Methane digesters are systems that use anaerobes to produce methane through fermentation. Methane is a main constituent of natural gas and can be readily substituted for that nonrenewable resource.
The anaerobes used in methane digesters are methanogenes, bacteria belonging to the genera Methanobacterium ; Methanosarcina ; and Methanoccus. They can be found in the gastrointestinal tracts of animals such as cows and other ruminants, as well as in soil , water, and sewage. In septic tanks, bacteria liquefy some of the organic matter; which releases energy for the bacteria and by products such as methane and carbon dioxide .
Methane digesters are also known as biogass digesters and organic digesters. The central portion is an airtight drum, called a digester unit, which contains the methanogenes. Raw material is place into the drum, and the unit is kept at a constant temperature of about 95°F (35°C). Some of the methane produced by the digester heats the water. Outlets on the digester unit take away the various products of the system. Liquid and solid fertilizers are collected to be used for crops and other plants. Methane is stored in a tank, from which it can be drawn off for fuel for a variety of purposes. Carbon dioxide and hydrogen sulfide can be filtered out of the methane and put under pressure for use in turning turbines.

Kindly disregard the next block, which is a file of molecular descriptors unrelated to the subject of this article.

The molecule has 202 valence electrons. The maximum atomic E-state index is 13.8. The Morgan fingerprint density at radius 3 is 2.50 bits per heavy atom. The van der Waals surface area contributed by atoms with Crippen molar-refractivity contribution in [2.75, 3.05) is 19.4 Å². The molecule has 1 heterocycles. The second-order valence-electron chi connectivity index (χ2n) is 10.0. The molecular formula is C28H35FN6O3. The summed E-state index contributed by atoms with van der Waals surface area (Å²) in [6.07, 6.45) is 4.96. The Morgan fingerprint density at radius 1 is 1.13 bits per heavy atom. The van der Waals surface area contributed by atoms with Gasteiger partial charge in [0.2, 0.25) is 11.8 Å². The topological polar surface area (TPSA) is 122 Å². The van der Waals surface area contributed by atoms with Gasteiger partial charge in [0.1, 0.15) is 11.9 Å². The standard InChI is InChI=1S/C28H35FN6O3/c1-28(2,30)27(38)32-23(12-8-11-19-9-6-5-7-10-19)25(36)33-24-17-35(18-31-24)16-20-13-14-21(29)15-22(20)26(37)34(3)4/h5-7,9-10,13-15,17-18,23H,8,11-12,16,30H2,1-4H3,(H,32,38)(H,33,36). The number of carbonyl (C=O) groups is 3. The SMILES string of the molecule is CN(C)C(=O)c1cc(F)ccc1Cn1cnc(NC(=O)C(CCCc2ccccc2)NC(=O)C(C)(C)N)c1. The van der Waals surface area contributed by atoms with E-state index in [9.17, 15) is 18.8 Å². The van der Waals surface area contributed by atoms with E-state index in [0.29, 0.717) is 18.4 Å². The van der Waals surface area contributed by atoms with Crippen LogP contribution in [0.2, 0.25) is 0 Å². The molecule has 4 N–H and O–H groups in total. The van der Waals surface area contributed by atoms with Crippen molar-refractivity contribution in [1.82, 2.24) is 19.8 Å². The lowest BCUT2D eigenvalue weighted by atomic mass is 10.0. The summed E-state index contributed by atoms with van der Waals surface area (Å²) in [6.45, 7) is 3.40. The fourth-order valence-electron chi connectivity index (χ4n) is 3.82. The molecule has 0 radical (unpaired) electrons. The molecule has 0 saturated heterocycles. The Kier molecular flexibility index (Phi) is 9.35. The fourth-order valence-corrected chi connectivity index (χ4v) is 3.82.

Common household organic wastes can be put into a digester, and the methane produced can be used to make electricity. It can also be used for cooking, illumination, heating, and automobile fuel. One system at the University of Maine produced over $8,000 worth of power a year in the early 1990s; the digester also produced a sludge that could be used as a nutritious and relatively odorless plant fertilizer . Some sludges, however can contain high level of metals if the original material is unsorted municipal waste.
Methane is a clean and nontoxic automobile fuel, and it produces no pollutants when burned. It has an octane number of 130. Italy has used it as a motor fuel for over 40 years, and Modesto, California, has a small fleet of methane-powered cars. Because of its cleanliness, it extends the life of engines as well as making starting easier.
The organic matter this system converts into other uses would otherwise have decomposed in a landfill , leaching into the surrounding environment and contaminating groundwater supplies. In a digester, it becomes a useful resource.
[Nikola Vrtis ]
Trans, W. B. "Just Plug It Into That Cherry Tomato Over There." Sierra 75 (May-June 1990): 20–21.